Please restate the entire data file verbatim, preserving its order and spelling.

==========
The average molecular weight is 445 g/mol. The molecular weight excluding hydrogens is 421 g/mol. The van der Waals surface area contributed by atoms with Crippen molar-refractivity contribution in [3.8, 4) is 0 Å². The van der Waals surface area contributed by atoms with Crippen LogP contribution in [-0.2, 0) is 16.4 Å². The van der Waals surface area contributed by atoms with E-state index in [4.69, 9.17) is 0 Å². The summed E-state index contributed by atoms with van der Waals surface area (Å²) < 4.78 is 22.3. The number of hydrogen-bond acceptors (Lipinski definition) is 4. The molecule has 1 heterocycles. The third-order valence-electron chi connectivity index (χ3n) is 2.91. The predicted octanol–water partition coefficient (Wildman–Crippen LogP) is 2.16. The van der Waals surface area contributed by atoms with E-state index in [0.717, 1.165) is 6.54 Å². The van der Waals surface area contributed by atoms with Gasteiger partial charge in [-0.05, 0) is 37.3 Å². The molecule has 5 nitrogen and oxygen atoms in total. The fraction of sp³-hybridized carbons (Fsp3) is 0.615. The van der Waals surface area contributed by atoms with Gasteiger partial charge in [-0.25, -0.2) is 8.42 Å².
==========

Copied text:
The average molecular weight is 445 g/mol. The molecular weight excluding hydrogens is 421 g/mol. The van der Waals surface area contributed by atoms with Crippen molar-refractivity contribution in [3.8, 4) is 0 Å². The van der Waals surface area contributed by atoms with Crippen LogP contribution in [-0.2, 0) is 16.4 Å². The van der Waals surface area contributed by atoms with E-state index in [4.69, 9.17) is 0 Å². The summed E-state index contributed by atoms with van der Waals surface area (Å²) < 4.78 is 22.3. The number of hydrogen-bond acceptors (Lipinski definition) is 4. The molecule has 1 heterocycles. The third-order valence-electron chi connectivity index (χ3n) is 2.91. The predicted octanol–water partition coefficient (Wildman–Crippen LogP) is 2.16. The van der Waals surface area contributed by atoms with E-state index in [0.717, 1.165) is 6.54 Å². The van der Waals surface area contributed by atoms with Gasteiger partial charge in [-0.05, 0) is 37.3 Å². The molecule has 5 nitrogen and oxygen atoms in total. The fraction of sp³-hybridized carbons (Fsp3) is 0.615. The van der Waals surface area contributed by atoms with Gasteiger partial charge in [-0.25, -0.2) is 8.42 Å².